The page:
1. Edit /boot/loader.conf
- Add GEOM_ELI
- Add device_crypto
3. Edit /etc/fstab
- Add .eli at the end of your swap device name
Since not not everybody is able to attend (all) FreeBSD related conferences, it’s good that these presentations are uploaded so everybody can watch them later, and the rest of the online community can familiarise themselves with FreeBSD and related operating systems.
If you want to catch up on some recent conferences this weekend, have a look at the two links above.
“As you already may now, last half a year I’ve been working on making pf SMP-scalable and faster in general. More info can be found here:
Since that announce in June, I’ve been running experimental code for more than 2 months in production on several routers. Also, some brave people volunteered to be beta-testers and also run the experimental branch in last couple of months. Code proved to be stable enough.
The new code performs better in production: less CPU load, less jitter, more responsive system under high load. It performs better under synthetic benchmarks like random generated UDP flood. It performs much better when DoS comes in.”
Dimitry Andric, a FreeBSD developer, has carried out some performance tests to explore the impact that LLVM/Clang as the default FreeBSD compiler has on FreeBSD 10, compared to GCC 4.2.1 and GCC 4.7.1. He concludes that to build FreeBSD with Clang less RAM is used and the compilation finishes quicker. Clang comes out in the benchmarks mostly ahead of GCC on FreeBSD.
I recently performed a series of compiler performance tests on FreeBSD 10.0-CURRENT, particularly comparing gcc 4.2.1 and gcc 4.7.1 against clang 3.1 and clang 3.2.
The attached text file contains more information about the tests,
some semi-cooked performance data, and my conclusions. Any errors and omissions are also my fault, so if you notice them, please let me know.
The executive summary: clang compiles mostly faster than gcc sometimes much faster), and uses significantly less memory.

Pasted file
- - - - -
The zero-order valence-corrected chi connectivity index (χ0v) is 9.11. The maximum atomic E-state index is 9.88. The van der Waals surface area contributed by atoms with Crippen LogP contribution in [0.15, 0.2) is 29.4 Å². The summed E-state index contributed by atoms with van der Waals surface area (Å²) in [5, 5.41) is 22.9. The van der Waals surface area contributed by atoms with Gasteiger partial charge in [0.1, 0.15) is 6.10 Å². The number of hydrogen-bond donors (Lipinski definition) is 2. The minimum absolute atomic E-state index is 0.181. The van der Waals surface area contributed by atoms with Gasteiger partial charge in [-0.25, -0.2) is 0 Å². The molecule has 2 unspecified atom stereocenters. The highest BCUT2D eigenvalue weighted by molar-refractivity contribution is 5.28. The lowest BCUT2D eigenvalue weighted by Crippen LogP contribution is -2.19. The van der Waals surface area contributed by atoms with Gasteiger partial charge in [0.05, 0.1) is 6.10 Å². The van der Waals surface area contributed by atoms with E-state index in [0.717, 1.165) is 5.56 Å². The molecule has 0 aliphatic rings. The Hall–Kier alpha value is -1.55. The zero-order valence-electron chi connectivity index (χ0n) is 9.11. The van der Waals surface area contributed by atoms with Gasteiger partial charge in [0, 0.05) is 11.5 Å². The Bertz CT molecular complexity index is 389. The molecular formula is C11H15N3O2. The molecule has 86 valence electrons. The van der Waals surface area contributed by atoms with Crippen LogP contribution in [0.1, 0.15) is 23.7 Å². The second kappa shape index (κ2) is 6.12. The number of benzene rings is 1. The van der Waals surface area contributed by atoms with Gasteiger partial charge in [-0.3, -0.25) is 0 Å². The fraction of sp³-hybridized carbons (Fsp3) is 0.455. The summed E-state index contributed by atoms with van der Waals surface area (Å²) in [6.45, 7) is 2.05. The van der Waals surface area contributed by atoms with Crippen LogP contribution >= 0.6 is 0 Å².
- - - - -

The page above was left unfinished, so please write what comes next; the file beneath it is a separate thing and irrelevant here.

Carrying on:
Finally, please note these tests were purely about compilation speed,
not about the performance of the resulting executables. This still
needs to be tested.
You can check the benchmarks here: Clang/llvm performance tests on FreeBSD 10.0-CURRENT
The development of FreeBSD ports is done in Subversion nowadays. Fy February 28th 2013 the FreeBSD ports tree will no longer be exported to CVS. Therefore ports tree updates via CVS or CVSup will no longer available after that date. All users who use CVS or CVSup to update the ports tree are encouraged to switch to portsnap(8) or for users which need more control over their ports collection checkout use Subversion directly.
Installing and configuring FreeBSD as router is something most of us won’t do daily. It’s one of those jobs you do once, and when it’s up and running, you let your server / router do its work and you don’t touch it – unless there’s a problem.
Squid and DansGuardian are some excellent tools for caching and content filtering. Squid is a caching proxy supporting HTTP, HTTPS, FTP, and more. It reduces bandwidth and improves response times by caching and reusing frequently-requested web pages. DansGuardian is a web content filter. It filters the actual content of pages based on many methods including phrase matching, PICS filtering and URL filtering.
Since configuring Squid and DansGuardian is not something we daily do, the following tutorial may be useful: Installing and configuring Squid and DansGuardian under FreeBSD.
If you run pfSense, you can install Squid and DansGuardian too.